Her next job took her to Venezuela, where she helped abort a scheme by that country’s rebels as they tried to steal a warehouse full of weaponry. Lucy was almost killed in that encounter when Gus saved her and then vanished from her life again. Now, healed and forced into desk duty until she recovered, she’s eager to get back into action.
    The U.N. fact-finding group, a legitimate inquiry into the fair treatment of the hostages, is prepared for an arduous climb up the precipitous heights of an extinct volcano. The trek takes them from steaming jungles in the valley to frigid, windswept heights.   Their guides are rebels, suspicious and hostile, restrained only by the need to sanitize their reputation.
    It soon becomes clear that the hike on difficult terrain is a fool’s game to wear out the searchers. The rebels’ headquarters, where the hostages are reputedly held, are always just around the next hazardous bend in the non-existent trail. Lucy dares the  impossible by stealing a map from the rebel leader’s logbook.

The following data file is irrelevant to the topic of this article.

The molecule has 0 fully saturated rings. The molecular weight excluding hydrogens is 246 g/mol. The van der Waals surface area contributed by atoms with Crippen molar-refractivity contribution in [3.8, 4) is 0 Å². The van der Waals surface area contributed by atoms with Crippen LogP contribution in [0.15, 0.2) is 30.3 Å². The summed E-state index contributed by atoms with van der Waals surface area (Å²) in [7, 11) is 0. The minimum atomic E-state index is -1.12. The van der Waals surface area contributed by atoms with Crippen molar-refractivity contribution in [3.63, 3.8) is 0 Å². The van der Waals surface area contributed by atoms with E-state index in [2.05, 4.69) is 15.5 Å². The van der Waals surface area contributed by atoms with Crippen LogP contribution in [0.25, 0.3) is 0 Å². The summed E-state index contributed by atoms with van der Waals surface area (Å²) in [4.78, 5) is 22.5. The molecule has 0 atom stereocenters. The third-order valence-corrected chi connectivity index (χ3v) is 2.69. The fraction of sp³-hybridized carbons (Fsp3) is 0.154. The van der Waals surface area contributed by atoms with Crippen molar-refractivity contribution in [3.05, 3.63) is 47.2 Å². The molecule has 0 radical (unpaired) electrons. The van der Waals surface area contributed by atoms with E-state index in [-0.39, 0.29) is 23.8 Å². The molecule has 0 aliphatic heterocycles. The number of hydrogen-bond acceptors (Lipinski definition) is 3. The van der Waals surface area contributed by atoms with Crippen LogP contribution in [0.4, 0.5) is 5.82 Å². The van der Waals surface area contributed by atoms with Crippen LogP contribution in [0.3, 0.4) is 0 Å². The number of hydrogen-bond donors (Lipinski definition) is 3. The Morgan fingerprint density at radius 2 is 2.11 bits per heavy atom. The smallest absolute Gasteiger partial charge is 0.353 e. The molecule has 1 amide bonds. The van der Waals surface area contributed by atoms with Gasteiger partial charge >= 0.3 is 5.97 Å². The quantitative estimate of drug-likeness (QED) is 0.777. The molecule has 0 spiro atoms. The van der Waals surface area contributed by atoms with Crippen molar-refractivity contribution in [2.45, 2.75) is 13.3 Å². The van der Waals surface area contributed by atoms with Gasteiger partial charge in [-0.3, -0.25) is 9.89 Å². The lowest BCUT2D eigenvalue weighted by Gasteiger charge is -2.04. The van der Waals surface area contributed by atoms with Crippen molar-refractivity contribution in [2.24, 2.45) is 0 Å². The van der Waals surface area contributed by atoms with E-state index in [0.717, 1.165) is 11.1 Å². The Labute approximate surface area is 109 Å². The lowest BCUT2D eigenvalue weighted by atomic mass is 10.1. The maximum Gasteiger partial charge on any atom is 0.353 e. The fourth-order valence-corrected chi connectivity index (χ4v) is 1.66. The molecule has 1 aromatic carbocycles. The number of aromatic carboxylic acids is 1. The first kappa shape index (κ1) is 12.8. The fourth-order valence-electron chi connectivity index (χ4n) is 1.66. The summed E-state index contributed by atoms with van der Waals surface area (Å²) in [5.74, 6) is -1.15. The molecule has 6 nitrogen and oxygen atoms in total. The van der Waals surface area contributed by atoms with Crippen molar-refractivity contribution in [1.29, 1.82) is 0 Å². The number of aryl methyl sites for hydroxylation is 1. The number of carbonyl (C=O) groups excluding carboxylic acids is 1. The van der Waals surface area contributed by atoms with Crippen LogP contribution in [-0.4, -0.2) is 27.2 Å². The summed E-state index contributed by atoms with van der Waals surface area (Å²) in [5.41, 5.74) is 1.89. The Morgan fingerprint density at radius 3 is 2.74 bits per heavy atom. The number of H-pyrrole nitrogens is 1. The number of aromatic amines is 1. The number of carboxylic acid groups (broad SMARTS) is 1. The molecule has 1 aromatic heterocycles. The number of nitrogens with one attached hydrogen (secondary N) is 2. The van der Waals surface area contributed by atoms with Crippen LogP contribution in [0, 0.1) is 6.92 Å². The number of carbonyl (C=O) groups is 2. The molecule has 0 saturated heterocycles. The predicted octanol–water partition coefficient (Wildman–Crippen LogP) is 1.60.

Villages are labeled in code, and Gus unravels its clues.
    What would a spy book be without gadgets? Gus has a transmitter inside the hollow heel of one of his boots and an extra battery in the other heel. Washington is notified of their location and the probable site of the captives.
    Meanwhile, in spite of hordes of insects, no bathroom within miles or kilometers or whatever, Lucy and Gus are drawn together by deprivation and ’ere long have found a way to stay warm in the cold Andean heights. Surprise.
    That takes care of the romance part of the formula - the suspense part is not neglected either. Ostensibly, a rescue helicopter is on its way. A problem remains - the hostages have yet to be produced. And there’s treason all over the map. Allies turn out to be enemies. A vanquished leader of the foes turns up and captures Lucy. Things quickly turn ugly. It’s time for the nick-of-time ploy.
    Can the reader endure the AWWW! factor of an upcoming wedding?
    All snarky comments aside, this is a pleasantly entertaining book. All the miters fit smoothly, so to speak, and the plot is intelligently plausible. And no wonder. Ms. Melton has written 10 books since she was first published in 2002. Her husband is retired military and she’s a mostly stay-at-home mother with two teenage boys, three stepchildren and a baby girl. She’s also an adjunct teacher at her alma mater, the College of William and Mary near her home in Virginia. What do you suppose she does with her spare time?